In the show How I Met Your Mother, there's a runnig joke that Barney Stinson can't take a bad picture, and at it's core our app does just that. If you've ever tried to take a group photo or the perfect shot you know it can be frustrating and unsuccessful. Our algorithm will take a series of frames and select the frame in which the whole group looks most photogenic, based on everyone's presence and facing the camera, blinking, smiling, and other facial features.
What it does
Takes a short video or a sequence of images, and gives back the frame in which all the participants are most photogenic using Principal Component analysis and regression algorithms. While we trained the model for photogenicness, the core algorithm is broad enough to be trained on a variety of factors such as professionalism, happiness factor, etc. It can be a great as well for those with impaired vision, or those with Parkinsons to take the perfect photo.
How we built it
We used a mobile face detection API to detect certain quantitative facial features. We trained a regression model after performing Principal Component analysis on these facial features, as well as calculated feature ratios, all on scraped online photo data. We used this regression model within a mobile app, and implemented additional Android functionality, including a camera implementation.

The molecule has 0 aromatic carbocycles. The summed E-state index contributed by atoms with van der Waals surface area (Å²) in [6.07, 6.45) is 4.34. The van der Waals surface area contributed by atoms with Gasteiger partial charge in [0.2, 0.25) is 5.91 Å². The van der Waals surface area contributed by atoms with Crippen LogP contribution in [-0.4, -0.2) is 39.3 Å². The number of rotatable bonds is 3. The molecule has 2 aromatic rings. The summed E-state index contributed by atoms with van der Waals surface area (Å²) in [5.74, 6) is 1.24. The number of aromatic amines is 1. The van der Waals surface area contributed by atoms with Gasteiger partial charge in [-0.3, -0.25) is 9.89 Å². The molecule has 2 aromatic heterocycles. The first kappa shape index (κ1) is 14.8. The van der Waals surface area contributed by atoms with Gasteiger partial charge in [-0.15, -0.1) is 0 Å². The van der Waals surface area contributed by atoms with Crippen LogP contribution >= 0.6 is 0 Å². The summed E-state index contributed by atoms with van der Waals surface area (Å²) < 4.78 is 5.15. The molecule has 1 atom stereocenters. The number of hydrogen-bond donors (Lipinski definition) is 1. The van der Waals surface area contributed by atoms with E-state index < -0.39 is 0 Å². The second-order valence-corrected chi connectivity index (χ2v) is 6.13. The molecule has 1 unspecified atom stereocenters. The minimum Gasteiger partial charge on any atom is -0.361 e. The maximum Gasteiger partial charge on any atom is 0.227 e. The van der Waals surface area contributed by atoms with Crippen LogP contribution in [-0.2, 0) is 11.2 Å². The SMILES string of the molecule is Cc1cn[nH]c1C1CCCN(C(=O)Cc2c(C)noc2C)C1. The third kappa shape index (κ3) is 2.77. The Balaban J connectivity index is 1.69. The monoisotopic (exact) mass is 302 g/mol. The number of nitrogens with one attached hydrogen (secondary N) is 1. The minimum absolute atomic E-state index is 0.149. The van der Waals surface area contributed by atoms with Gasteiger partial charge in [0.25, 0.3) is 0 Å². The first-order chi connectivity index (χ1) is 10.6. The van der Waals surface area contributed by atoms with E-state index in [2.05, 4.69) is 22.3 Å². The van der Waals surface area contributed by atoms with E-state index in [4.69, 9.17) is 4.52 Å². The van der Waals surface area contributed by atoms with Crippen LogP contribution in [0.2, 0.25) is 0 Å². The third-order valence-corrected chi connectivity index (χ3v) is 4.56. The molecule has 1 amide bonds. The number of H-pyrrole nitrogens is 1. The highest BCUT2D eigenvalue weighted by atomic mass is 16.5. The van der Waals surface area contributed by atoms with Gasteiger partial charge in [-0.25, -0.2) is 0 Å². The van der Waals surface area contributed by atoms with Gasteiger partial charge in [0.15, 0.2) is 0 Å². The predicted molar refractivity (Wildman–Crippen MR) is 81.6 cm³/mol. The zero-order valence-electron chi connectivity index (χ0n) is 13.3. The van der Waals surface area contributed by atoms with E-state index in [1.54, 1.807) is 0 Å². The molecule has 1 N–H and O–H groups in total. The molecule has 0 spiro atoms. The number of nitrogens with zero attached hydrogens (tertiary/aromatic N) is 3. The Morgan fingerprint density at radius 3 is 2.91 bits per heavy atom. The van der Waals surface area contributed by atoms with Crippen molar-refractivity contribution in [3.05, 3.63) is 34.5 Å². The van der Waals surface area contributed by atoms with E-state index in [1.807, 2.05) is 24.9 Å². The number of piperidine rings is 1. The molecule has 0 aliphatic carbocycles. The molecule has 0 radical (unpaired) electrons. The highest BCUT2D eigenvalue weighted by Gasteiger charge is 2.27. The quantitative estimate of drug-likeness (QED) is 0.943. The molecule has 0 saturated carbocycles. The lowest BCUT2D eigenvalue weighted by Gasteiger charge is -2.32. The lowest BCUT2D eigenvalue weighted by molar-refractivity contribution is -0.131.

Challenges we ran into
Dividing a video into a series of high rate frames was difficult if not impossible to process within the Android framework, so instead we created our own camera implementation to save frames from the incoming byte stream. We also initially trained a PCA neural net as our regression model but then needed a server connection to process each photo. Instead, we settled for PCA and a less calculation-intense regression model to be able to do all the calculations on the mobile device. We also wanted the training data to be consistent and the API only exists in the Android framework, so all of our training data had to be processed through Android as well.
Accomplishments that we're proud of
We were proud to be able to combine our interests in machine learning and mobile app development. We ran into a lot of problems but we were able to create a minimum viable product that is fully functional.
What we learned
We learned how to practically apply machine learning to a real world case, and many specifics of the Android framework.
What's next for PhotoOpt
Our current implementation of the camera is rather slow and not completely optimized. We expect to make this much smoother in the future. We are also looking to improving the machine learning algorithm, although the performance already seems very reasonable.